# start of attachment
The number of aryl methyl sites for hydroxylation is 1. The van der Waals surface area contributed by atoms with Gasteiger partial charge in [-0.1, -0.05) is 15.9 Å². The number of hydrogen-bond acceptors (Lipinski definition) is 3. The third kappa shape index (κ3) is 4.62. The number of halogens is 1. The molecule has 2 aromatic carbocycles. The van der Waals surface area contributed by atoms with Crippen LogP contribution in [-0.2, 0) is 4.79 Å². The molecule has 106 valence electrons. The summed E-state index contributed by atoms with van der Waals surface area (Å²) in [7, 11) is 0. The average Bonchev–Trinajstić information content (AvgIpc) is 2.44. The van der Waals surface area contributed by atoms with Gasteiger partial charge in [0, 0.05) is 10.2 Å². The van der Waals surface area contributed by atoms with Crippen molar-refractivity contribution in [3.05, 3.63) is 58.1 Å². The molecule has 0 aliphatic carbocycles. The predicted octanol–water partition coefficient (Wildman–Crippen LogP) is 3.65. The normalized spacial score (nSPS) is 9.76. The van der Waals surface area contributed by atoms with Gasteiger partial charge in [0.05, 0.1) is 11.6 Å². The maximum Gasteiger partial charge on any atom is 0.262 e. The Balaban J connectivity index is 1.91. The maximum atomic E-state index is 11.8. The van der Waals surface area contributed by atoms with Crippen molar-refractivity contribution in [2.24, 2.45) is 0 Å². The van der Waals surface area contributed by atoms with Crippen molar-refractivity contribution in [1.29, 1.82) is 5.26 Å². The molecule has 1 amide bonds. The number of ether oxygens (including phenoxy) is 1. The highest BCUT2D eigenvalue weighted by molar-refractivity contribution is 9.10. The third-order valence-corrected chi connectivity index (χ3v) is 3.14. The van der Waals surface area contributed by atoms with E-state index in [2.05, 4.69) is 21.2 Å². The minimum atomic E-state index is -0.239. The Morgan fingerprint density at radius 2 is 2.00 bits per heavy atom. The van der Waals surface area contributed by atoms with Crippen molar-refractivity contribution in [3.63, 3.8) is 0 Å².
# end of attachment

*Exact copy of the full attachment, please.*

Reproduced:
The number of aryl methyl sites for hydroxylation is 1. The van der Waals surface area contributed by atoms with Gasteiger partial charge in [-0.1, -0.05) is 15.9 Å². The number of hydrogen-bond acceptors (Lipinski definition) is 3. The third kappa shape index (κ3) is 4.62. The number of halogens is 1. The molecule has 2 aromatic carbocycles. The van der Waals surface area contributed by atoms with Crippen LogP contribution in [-0.2, 0) is 4.79 Å². The molecule has 106 valence electrons. The summed E-state index contributed by atoms with van der Waals surface area (Å²) in [7, 11) is 0. The average Bonchev–Trinajstić information content (AvgIpc) is 2.44. The van der Waals surface area contributed by atoms with Gasteiger partial charge in [0, 0.05) is 10.2 Å². The van der Waals surface area contributed by atoms with Crippen molar-refractivity contribution in [3.05, 3.63) is 58.1 Å². The molecule has 0 aliphatic carbocycles. The predicted octanol–water partition coefficient (Wildman–Crippen LogP) is 3.65. The normalized spacial score (nSPS) is 9.76. The van der Waals surface area contributed by atoms with Gasteiger partial charge in [0.05, 0.1) is 11.6 Å². The maximum Gasteiger partial charge on any atom is 0.262 e. The Balaban J connectivity index is 1.91. The maximum atomic E-state index is 11.8. The van der Waals surface area contributed by atoms with Crippen molar-refractivity contribution in [2.24, 2.45) is 0 Å². The van der Waals surface area contributed by atoms with Crippen molar-refractivity contribution in [1.29, 1.82) is 5.26 Å². The molecule has 1 amide bonds. The number of ether oxygens (including phenoxy) is 1. The highest BCUT2D eigenvalue weighted by molar-refractivity contribution is 9.10. The third-order valence-corrected chi connectivity index (χ3v) is 3.14. The van der Waals surface area contributed by atoms with E-state index in [2.05, 4.69) is 21.2 Å². The minimum atomic E-state index is -0.239. The Morgan fingerprint density at radius 2 is 2.00 bits per heavy atom. The van der Waals surface area contributed by atoms with Crippen molar-refractivity contribution in [3.63, 3.8) is 0 Å².